Gene analysis, which will one day be a routine procedure for many people treated at the hospital, requires special expertise. “It involves developing data analysis methods, running translational research projects and training researchers and clinicians in these new fields,” said Manolis Dermitzakis, co-director of the genome center and genetics professor at the UNIGE Medical School. “A clinical board, made up of representatives of each Swiss university hospital, will ensure the methods and equipment meet exacting standards.”

Ethical considerations have not been overlooked, according to Jacques Fellay, professor at EPFL and the CHUV and co-director of the genome center: “We also want to ensure that every step on the path towards more precise medicine involving individual genome decoding will benefit patients, comply with the law and be part of an ongoing dialogue with society.”

The center could eventually employ up to 40 people depending on its volume of work. It will also coordinate the efforts of hundreds of clinicians and researchers in Switzerland in order to further research and clinical practice in the area of genomics. The center was designed to serve as a national genomics hub and aims to become a European leader in this field in the near future.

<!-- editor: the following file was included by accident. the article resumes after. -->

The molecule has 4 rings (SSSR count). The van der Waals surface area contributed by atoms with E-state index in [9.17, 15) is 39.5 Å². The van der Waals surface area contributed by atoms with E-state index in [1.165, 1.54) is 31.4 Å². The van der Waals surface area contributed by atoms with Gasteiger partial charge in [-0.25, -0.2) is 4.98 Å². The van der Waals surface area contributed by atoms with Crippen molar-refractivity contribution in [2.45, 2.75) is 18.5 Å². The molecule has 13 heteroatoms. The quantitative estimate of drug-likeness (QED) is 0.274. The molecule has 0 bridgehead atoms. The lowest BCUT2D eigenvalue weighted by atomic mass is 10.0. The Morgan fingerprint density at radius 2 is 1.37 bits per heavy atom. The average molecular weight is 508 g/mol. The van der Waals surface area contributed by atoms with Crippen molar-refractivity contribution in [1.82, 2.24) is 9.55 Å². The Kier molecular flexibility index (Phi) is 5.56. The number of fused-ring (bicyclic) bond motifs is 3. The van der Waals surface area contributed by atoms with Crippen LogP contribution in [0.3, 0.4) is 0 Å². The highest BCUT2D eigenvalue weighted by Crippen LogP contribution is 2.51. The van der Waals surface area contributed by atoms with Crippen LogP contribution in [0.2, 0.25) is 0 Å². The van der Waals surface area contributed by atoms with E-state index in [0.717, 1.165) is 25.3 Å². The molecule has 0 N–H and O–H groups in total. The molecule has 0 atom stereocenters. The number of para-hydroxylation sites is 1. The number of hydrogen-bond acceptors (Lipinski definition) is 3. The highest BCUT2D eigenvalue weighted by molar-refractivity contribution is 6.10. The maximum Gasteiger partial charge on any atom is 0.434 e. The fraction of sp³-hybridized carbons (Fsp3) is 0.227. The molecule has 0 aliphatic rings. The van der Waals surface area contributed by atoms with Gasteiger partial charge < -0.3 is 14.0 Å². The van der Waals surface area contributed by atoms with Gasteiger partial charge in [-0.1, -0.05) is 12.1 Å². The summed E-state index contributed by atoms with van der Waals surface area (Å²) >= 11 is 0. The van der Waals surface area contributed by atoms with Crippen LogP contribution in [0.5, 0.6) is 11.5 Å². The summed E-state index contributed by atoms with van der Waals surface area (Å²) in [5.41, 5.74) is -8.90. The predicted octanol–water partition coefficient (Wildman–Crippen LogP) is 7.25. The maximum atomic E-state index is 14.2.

Health 2030

Health 2030 is an initiative designed to promote research, training and services in the field of digital and personalized health in western Switzerland.

In keeping with the project’s nationwide approach, partners in the German-speaking part of the country will focus their efforts on proteomics and metabolomics, which refer to the molecular study of proteins and metabolites. “Since the Lake Geneva region has globally recognized expertise in genomics, this division of labor was an obvious one,” said Professor Trono.


About the Fondation Campus Biotech Genève

The Fondation Campus Biotech Genève (FCBG), a non-profit organisation, was created on 5th December 2013 by EPFL, UNIGE and the Canton of Geneva to manage the academic, clinical and entrepreneurial entities in Campus Biotech, to host and support the research groups, to provide financing, and to operate shared support platforms. FCBG manages the Sécheron site, hosts and supports research groups, provides financing and operates the shared support platforms.



Denis Hochstrasser, HUG / UNIGE, co-directeur de Health 2030
+41 79 553 45 95

Didier Trono, EPFL, co-directeur de Health 2030
+41 79 379 55 03

HUG, Service de presse et relations publiques
Nicolas de Saussure +41 22 372 60 06 / +41 79 553 60 07

UNIGE, médias et publications
Marco Cattaneo, +41 22 379 77 96 / +41 79 666 83 85

EPFL, Service médias et communications
Florence Renggli, +41 21 693 19 62 / +41 79 417 38 27

10 May 2017